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  • appeal
  • 1961-10-18
  • GLR 589-591
  • Print



Customary law?-Gift by successor of family property to member of family?-Whether gift void or voidable.


On the death intestate of one Kwabena Mensah, the first defendant was appointed his successor. He thus took possession of the farm in dispute. He made a gift of the farm to the second defendant without the consent of the members of the family. They refused to share in the aseda which was paid by the second defendant. Five years later the plaintiff, acting on behalf of the other members of the family, brought this action in the local court to recover possession of the farm from the second defendant on the ground that it is family property. The local court decided the matter in favour of the plaintiff. The second defendant appealed. It was argued on his behalf that once aseda was paid the gift was perfected and the fact that the members of family rejected their share thereof is of no consequence; and further that after five years the family are estopped by laches from avoiding the transaction.


APPEAL from a judgment of a local court in an action by members of family to recover property gifted by successor to another member of the family without consent of the family.

Upon the death intestate of the late Kwabena Mensah Kojo Gyamfi the first defendant non-appellant became his successor and he thus succeeded to the farm in dispute. He made a gift of the said farm to the second defendant?-Kwaku Tergy. Five years later the plaintiff- respondent brought this action to recover the said farm on the ground that the first defendant gifted it without the prior consent of the members of the family. The plaintiff-respondent sued for and on behalf of the other members of the family.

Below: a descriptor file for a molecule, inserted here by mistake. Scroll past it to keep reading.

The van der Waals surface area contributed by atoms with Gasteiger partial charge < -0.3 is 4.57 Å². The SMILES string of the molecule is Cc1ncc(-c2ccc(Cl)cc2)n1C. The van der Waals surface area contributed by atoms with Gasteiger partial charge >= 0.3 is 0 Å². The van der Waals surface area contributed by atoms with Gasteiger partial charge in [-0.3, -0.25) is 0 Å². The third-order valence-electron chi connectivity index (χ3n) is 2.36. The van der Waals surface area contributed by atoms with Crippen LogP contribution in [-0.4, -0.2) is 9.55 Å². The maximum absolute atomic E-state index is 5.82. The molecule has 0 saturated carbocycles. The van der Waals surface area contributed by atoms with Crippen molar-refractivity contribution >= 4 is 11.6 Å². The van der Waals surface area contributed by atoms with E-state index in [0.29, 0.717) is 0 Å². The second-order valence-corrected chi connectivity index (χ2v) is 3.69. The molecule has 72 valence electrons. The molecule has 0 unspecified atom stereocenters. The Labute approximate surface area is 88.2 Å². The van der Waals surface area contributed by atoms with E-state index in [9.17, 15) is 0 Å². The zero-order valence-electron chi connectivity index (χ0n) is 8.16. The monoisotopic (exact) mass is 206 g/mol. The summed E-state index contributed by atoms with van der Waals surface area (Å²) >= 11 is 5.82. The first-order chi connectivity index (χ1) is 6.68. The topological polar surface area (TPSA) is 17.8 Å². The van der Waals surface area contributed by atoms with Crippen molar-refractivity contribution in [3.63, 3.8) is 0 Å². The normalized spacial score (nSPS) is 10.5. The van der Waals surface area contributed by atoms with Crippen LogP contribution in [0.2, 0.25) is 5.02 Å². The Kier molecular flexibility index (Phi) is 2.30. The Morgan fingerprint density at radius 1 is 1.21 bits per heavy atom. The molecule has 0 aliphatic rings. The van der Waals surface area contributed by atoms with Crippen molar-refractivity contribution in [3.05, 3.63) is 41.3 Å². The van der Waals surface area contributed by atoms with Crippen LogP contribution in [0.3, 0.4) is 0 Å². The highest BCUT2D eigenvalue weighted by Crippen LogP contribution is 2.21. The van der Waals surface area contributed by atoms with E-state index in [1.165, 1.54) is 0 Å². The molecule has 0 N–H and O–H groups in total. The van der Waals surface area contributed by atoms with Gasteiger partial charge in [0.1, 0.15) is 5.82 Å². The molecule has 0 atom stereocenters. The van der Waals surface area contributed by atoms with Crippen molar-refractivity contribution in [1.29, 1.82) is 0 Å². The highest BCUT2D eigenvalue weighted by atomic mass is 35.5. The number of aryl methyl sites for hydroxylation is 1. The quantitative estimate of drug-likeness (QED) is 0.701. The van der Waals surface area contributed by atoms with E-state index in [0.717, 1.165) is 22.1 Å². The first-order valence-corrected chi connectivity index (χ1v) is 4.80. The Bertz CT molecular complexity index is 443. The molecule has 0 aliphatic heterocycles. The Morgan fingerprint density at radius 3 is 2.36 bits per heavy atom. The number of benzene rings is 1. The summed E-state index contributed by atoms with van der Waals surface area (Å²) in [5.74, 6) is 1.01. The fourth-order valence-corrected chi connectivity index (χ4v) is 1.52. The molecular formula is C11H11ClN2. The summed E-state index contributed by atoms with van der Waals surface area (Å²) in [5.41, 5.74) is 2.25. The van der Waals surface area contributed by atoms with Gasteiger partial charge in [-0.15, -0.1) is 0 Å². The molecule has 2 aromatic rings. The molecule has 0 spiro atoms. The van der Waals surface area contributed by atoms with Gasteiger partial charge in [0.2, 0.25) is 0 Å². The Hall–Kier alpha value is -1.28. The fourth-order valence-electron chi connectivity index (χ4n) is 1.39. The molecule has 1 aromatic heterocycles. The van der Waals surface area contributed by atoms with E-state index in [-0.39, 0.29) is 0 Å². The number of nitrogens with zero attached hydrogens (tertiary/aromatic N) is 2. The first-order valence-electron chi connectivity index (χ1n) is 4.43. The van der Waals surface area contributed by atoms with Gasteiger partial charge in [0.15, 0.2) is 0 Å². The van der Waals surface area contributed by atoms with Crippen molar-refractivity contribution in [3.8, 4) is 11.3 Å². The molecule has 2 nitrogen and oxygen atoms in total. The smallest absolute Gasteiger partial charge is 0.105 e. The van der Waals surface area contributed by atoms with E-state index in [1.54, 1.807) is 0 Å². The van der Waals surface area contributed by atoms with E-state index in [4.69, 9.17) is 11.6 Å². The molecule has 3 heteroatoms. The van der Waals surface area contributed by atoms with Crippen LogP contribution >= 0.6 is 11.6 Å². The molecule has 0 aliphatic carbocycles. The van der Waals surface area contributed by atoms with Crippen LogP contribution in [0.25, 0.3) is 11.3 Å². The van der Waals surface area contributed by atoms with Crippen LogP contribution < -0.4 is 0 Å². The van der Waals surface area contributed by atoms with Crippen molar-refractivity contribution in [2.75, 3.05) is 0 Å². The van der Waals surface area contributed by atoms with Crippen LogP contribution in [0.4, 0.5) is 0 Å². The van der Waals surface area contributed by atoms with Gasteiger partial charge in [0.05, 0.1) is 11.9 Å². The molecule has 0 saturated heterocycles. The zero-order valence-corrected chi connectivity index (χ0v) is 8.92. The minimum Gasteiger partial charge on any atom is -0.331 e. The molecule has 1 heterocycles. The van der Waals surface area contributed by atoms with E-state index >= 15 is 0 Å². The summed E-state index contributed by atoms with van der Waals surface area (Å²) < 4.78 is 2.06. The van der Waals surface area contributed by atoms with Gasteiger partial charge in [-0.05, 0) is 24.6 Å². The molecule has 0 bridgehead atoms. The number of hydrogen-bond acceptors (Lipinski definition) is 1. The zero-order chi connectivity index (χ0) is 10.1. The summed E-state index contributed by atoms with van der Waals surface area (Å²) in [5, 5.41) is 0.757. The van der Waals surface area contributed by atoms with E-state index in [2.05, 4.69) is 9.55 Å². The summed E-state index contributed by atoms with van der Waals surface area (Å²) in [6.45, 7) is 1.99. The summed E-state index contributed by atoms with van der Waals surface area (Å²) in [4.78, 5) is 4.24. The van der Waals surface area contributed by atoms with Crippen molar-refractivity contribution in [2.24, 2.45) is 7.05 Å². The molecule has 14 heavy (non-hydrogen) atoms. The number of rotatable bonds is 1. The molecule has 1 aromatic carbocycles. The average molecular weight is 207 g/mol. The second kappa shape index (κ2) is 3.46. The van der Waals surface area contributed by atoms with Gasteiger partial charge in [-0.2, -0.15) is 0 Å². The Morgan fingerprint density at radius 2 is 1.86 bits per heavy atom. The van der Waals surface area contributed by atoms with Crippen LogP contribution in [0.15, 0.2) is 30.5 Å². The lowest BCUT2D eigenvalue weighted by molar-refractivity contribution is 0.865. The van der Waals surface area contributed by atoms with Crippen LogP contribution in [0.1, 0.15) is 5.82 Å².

The issue before the trial local court was whether or not the said gift was made with the prior knowledge and consent of the family. If not, the gift should be set aside as invalid. In support of the plaintiff-respondent?'s case that the gift was without their consent he gave evidence and called another member of the family, Kwasi Afriyie. The first defendant?'s evidence was in support of the plaintiff-respondent?'s claim that the family did not consent before he made the gift and when he sent them their share of the aseda they refused to accept same.

As against this evidence the defendant-appellant asserted that the gift was made before all the relatives and that they raised no objection and as a result defendant-appellant paid an aseda of G16 and some rum which was shared amongst the reletives. Counsel suggested that the fact that the members of the family?'s share was rejected is immaterial and that the important thing is to pay the aseda and it did not matter if it was not accepted. I think that in this case where there was no prior consultation between the family before first defendant made the gift the acceptance or rejection of the aseda by the other members of the [p.591] family was tantamount to an approval or disapproval of the gift previously made by first defendant. Two other persons gave evidence for the second defendant.